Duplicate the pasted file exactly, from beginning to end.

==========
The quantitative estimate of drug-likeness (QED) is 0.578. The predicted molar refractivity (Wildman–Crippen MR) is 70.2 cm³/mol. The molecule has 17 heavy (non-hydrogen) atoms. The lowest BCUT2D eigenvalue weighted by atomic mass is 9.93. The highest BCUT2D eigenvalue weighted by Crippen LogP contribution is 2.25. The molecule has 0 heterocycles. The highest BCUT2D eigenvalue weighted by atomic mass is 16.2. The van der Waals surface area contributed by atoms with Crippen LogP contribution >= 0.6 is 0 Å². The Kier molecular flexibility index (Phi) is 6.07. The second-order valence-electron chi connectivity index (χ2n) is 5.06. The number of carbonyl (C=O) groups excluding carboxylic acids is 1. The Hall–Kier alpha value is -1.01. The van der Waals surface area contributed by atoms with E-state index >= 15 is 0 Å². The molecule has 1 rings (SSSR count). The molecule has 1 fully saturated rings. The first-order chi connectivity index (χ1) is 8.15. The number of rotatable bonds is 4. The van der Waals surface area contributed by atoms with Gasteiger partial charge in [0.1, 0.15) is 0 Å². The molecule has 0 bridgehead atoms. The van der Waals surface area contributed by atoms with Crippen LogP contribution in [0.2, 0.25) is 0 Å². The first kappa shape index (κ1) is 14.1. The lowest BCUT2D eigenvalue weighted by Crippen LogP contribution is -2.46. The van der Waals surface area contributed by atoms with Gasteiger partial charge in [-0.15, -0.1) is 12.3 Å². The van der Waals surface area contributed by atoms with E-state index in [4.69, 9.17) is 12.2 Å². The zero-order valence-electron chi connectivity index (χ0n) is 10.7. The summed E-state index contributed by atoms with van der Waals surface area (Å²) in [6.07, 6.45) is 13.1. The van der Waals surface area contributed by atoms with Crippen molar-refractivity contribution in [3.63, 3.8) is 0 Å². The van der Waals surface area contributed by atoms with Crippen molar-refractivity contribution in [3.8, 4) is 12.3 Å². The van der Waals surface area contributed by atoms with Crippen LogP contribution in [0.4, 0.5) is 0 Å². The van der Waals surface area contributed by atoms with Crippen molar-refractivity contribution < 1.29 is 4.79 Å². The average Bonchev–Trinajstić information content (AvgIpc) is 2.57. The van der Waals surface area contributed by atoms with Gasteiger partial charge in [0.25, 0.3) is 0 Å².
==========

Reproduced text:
The quantitative estimate of drug-likeness (QED) is 0.578. The predicted molar refractivity (Wildman–Crippen MR) is 70.2 cm³/mol. The molecule has 17 heavy (non-hydrogen) atoms. The lowest BCUT2D eigenvalue weighted by atomic mass is 9.93. The highest BCUT2D eigenvalue weighted by Crippen LogP contribution is 2.25. The molecule has 0 heterocycles. The highest BCUT2D eigenvalue weighted by atomic mass is 16.2. The van der Waals surface area contributed by atoms with Crippen LogP contribution >= 0.6 is 0 Å². The Kier molecular flexibility index (Phi) is 6.07. The second-order valence-electron chi connectivity index (χ2n) is 5.06. The number of carbonyl (C=O) groups excluding carboxylic acids is 1. The Hall–Kier alpha value is -1.01. The van der Waals surface area contributed by atoms with E-state index >= 15 is 0 Å². The molecule has 1 rings (SSSR count). The molecule has 1 fully saturated rings. The first-order chi connectivity index (χ1) is 8.15. The number of rotatable bonds is 4. The van der Waals surface area contributed by atoms with Gasteiger partial charge in [0.1, 0.15) is 0 Å². The molecule has 0 bridgehead atoms. The van der Waals surface area contributed by atoms with Crippen LogP contribution in [0.2, 0.25) is 0 Å². The first kappa shape index (κ1) is 14.1. The lowest BCUT2D eigenvalue weighted by Crippen LogP contribution is -2.46. The van der Waals surface area contributed by atoms with Gasteiger partial charge in [-0.15, -0.1) is 12.3 Å². The van der Waals surface area contributed by atoms with E-state index in [4.69, 9.17) is 12.2 Å². The zero-order valence-electron chi connectivity index (χ0n) is 10.7. The summed E-state index contributed by atoms with van der Waals surface area (Å²) in [6.07, 6.45) is 13.1. The van der Waals surface area contributed by atoms with Crippen molar-refractivity contribution in [3.63, 3.8) is 0 Å². The van der Waals surface area contributed by atoms with Crippen molar-refractivity contribution in [3.8, 4) is 12.3 Å². The van der Waals surface area contributed by atoms with Crippen LogP contribution in [0.4, 0.5) is 0 Å². The van der Waals surface area contributed by atoms with Crippen molar-refractivity contribution < 1.29 is 4.79 Å². The average Bonchev–Trinajstić information content (AvgIpc) is 2.57. The van der Waals surface area contributed by atoms with Gasteiger partial charge in [0.25, 0.3) is 0 Å².